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Costa Rica hospital fire kills at least 18
A pre-dawn fire swept the top three floors of a hospital in Costa Rica's capital Tuesday, killing at least 18 people as it engulfed the central staircase of a building without adequate fire exits or a sprinkler system.
Medical personnel smashed their way through windows as they tried to help patients escape, while some of the sick fled on their own. People could be seen on live television climbing onto ledges of the five-story building or tying bed sheets to window frames to lower themselves to safety.
One of the victims was identified as nurse Patricia Fallas, 42, who was helping patients evacuate the fifth floor when she died of smoke inhalation. She was holding a lit flashlight when her body was found, Fire Chief Hector Chavez said.
The 2:20 a.m. fire broke out in a medical storage area on the fourth floor of the five-story building, and quickly spread to the fifth and third floors, destroying the neurosurgery and men's surgery departments, the fire chief said. Of the 18 victims, 16 died on the fifth floor, and the two others on the fourth.
Some of the hospital's 522 patients hid under their beds.
Cristobal Hidalgo, a hernia patient on the fifth floor, said he was awakened by screams and "saw that smoke was coming in."
"I went into the hallway and there was more smoke, hot smoke. It was tremendous," he said. "You couldn't see anything and it was suffocating."
Dr. Eduardo Saenz said he smelled smoke and carried one patient out in his arms.
Officials feared the death toll would rise as the search for victims continued, Costa Rican Red Cross official Alexander Poras said. Survivors were taken to other hospitals.
The cause was not immediately known. Costa Rican news media reported that a gas leak was believed to be the source, but Chavez would not confirm that, telling The Associated Press the investigation was ongoing.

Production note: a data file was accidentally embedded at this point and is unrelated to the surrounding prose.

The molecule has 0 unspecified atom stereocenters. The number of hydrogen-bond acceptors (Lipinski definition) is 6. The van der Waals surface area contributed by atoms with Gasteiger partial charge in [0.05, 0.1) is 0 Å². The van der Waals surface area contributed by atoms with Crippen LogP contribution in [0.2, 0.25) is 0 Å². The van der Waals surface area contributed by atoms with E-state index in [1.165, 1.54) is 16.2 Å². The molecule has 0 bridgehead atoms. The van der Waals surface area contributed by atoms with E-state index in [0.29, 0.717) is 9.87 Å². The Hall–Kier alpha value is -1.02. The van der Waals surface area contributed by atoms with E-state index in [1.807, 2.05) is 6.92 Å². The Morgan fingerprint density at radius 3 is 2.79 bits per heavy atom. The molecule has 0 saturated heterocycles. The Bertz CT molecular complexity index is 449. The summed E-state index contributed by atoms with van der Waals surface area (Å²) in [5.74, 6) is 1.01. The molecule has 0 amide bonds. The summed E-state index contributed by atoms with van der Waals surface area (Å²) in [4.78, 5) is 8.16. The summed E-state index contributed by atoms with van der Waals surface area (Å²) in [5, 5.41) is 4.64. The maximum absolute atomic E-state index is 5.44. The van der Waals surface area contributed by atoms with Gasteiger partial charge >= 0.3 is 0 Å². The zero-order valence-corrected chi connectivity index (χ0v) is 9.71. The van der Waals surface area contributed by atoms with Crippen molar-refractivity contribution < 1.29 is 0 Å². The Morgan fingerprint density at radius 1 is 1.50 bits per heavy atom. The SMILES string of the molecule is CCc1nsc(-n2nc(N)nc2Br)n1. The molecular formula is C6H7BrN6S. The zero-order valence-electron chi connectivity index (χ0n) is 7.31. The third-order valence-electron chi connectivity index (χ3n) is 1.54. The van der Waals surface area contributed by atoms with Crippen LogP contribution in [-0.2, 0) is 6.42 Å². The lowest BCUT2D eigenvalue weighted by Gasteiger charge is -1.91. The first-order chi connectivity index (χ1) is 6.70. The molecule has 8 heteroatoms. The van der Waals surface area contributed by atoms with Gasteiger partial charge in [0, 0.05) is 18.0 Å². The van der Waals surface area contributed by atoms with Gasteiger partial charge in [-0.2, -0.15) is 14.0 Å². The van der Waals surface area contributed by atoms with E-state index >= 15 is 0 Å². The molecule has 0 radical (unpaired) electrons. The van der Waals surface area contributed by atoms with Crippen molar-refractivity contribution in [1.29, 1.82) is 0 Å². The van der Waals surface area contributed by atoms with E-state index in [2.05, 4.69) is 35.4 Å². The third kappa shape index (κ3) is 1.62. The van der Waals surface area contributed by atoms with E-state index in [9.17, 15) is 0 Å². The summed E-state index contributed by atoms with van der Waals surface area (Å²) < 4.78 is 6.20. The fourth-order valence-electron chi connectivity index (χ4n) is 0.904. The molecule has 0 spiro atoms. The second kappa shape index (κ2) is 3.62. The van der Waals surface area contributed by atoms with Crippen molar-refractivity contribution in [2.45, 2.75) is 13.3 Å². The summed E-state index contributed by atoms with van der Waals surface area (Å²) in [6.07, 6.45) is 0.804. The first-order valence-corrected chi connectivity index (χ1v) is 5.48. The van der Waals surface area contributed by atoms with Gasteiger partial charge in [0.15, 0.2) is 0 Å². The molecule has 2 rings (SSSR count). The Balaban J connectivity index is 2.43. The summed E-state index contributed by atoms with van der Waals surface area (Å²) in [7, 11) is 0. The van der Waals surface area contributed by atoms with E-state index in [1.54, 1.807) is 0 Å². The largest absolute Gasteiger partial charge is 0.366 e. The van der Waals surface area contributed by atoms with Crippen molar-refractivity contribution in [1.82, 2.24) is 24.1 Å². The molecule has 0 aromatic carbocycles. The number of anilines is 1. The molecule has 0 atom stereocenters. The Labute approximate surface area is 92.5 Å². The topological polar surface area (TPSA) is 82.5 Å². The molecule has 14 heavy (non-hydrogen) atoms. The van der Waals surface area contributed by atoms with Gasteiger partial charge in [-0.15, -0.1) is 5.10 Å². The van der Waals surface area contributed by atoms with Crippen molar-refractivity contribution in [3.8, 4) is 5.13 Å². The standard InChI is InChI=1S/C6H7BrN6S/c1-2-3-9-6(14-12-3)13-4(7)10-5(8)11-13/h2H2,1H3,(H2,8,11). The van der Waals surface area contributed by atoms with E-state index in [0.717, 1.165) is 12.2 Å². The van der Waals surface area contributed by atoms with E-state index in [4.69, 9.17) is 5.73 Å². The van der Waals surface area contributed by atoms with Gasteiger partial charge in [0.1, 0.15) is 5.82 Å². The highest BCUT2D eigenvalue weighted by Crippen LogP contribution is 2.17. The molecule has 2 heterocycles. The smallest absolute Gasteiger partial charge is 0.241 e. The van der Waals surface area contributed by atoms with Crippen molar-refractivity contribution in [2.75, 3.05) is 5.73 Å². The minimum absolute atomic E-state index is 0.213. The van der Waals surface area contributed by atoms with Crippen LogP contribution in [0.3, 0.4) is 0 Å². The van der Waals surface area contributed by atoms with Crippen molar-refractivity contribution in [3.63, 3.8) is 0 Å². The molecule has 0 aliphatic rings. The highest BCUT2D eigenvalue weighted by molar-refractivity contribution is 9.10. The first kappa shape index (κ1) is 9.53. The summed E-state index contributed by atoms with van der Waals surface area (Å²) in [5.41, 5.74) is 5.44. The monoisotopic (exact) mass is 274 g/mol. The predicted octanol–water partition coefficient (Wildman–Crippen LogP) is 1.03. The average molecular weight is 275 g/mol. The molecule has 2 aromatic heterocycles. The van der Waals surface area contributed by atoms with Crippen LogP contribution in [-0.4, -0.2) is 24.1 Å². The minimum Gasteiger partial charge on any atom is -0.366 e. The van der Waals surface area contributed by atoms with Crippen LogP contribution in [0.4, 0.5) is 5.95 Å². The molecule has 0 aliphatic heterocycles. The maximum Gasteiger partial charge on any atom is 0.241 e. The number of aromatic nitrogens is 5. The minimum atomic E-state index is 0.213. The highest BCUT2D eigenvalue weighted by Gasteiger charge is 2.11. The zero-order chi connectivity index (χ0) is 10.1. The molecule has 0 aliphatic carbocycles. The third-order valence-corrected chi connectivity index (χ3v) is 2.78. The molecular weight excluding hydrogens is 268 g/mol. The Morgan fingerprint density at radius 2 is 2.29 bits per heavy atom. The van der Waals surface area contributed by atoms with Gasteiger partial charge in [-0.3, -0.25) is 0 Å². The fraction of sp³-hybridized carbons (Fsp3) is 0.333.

Like most other medical facilities in Costa Rica, the Calderon Guardia Hospital lacked an adequate evacuation plan. It also lacked safety measures required under recently implemented national fire regulations ¡ª including fire hoses, emergency lighting, and a fire escape.
The hospital alarm system failed to sound, and two small staircases designed for evacuations reached only to the third floor. Fire fighters and Red Cross rescue workers used hydraulic ladders to evacuate people.
"This is a case that should make people think," Chavez said. "Unfortunately, this building did not have the proper fire prevention tools."
Calderon Guardia is one of Costa Rica's main hospitals, receiving patients from all over the country. In January, a small fire broke out in the building but no one was injured. The hospital's fire alarms also failed to work then, officials said.
The only hospital with adequate fire-detection equipment in Costa Rica is the Alajuela Hospital, inaugurated last year in the city of the same name, about 10 miles northwest of the capital, Chavez said.
President Abel Pacheco declared three days of national mourning and announced the formation of a committee to investigate safety measures at all hospitals after state health officials asked him to declare a national emergency in the state hospital system.
"I am shaken. This is a painful scene and it is terrible," Pacheco told reporters. Pacheco acknowledged that "the system has defects," but he added that Costa Rica "is a poor country and we can't do everything with excellence."